Design isn’t just about making things look appealing, or just about usability, or even just delight. It is about taking products from being usable to delightful, and then beyond that — to meaningful.
Design is a way for us to deliver deep meaning to our customers through the experiences we craft.
We must strive to elevate the value we deliver to our customers from a basic, functional one, to one that goes much beyond. Design needs to not only deliver pleasure and delight, but must deliver the deep meaning that we know people are seeking.
The book Making Meaning is a great reference that contains powerful insights on driving brand and product innovation. It aims to get to the core of how to deliver meaningful experiences. It captures the 15 types of meaningful experiences that people most value and is based on extensive research around human needs.
Here are a few examples of how the work my teams have delivered in the past has translated to the concept of designing for meaning.
Example 1: Remote Collaboration
While working on a past remote collaboration design initiative, our team’s focus was to deeply understand how people work, and how they communicate and collaborate with each other remotely. Through our ethnographic research, we found what was really driving people was the desire to do well at work.
People wanted to appear valuable, they had a deep need to build strong relationships and rapport with others, and they were seeking to create things together. The deeper meaning that our customers were seeking was that of Accomplishment, Creation, and Community.
Example 2: Gaming & Entertainment
On another past project, our team was seeking to understand the deep meaning that people seek when they immerse themselves in gaming or entertainment contexts.
People lean on this type of entertainment to escape from reality and it was our job as gaming and entertainment designers to deliver fun, joy, and enjoyment to our users. The deeper meaning our customers were seeking was a sense of Freedom and Wonder — and a Community through which they could experience this with others.
Though I’m only a few months into my design leadership role at Google, I have already been exposed to some beautiful stories of the way Google products have changed people’s lives. The way in which Google products deliver a deep sense of meaning to users is astounding. The story below about Google Translate’s impact on the lives of new immigrants is bound to tug at your heartstrings.
Meaning is Important to Business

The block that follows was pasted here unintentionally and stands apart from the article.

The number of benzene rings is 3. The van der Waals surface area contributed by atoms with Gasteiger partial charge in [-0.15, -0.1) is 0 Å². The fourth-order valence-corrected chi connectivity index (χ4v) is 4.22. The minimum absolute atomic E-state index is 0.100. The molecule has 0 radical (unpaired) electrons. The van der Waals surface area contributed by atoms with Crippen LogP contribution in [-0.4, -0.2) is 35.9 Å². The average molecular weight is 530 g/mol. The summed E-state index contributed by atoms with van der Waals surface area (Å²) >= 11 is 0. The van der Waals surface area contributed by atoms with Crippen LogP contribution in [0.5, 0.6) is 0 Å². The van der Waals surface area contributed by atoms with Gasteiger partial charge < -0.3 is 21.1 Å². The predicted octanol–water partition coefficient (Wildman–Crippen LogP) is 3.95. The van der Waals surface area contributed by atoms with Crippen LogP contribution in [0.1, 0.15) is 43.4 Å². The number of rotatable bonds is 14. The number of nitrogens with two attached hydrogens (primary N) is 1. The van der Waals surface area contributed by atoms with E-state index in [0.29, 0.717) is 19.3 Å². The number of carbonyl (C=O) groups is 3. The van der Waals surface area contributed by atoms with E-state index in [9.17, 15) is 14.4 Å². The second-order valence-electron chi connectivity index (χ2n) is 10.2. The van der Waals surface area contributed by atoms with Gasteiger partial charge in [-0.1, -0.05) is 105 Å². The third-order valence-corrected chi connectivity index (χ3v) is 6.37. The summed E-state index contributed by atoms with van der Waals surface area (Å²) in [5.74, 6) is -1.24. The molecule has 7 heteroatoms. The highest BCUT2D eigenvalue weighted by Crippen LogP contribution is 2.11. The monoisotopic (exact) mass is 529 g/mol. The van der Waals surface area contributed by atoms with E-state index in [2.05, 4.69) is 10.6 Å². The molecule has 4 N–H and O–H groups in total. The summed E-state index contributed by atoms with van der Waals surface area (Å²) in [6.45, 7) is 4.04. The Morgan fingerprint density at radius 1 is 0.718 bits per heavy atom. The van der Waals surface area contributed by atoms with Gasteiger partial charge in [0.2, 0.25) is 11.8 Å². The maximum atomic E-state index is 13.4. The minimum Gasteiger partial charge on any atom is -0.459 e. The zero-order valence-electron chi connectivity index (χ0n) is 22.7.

Everything that we design needs to embody the core meaning that users are seeking. Delivering meaning cannot be an afterthought. The desire to do so needs to be deeply embedded in a company’s culture, its mission, its strategy, and the core values of its employees.
Meaning needs to be part of the core intent of an organization.
Designing for meaning is not only beneficial for the user, but is also key for business success. Delivering experiences that get to the core of what customers really value means that they will identify more deeply with the brand and form a stronger bond with the company. Brand loyalty and advocacy will be higher and customers will have deeper engagement with products. This will in turn lead to higher use and retention. Rather than brief, transactional interactions with a product or brand, the interactions will be deeper and longer lasting.
Meaning is the guiding and driving force within each of us. It’s what helps us value ourselves, and the products and companies we interact with. Delivering meaning through experiences creates a deep bond with users. It elevates design to a higher level of maturity and strategic presence. And it helps deliver positive business outcomes.
Without meaning, we are missing the heart of what users are looking for.
No matter what industry we are in — whether we create products or services, whether we have an enterprise or consumer focus, and no matter what our role is — we have an opportunity to drive successful business results in a way that also impacts people’s lives.
Every touchpoint with the customer becomes an opportunity to bring more meaning to the lives of users. Regardless of whether you are a designer, product manager, marketer, or developer — I hope that you will allow your craft and your decisions to be guided by the goal of delivering meaning to others.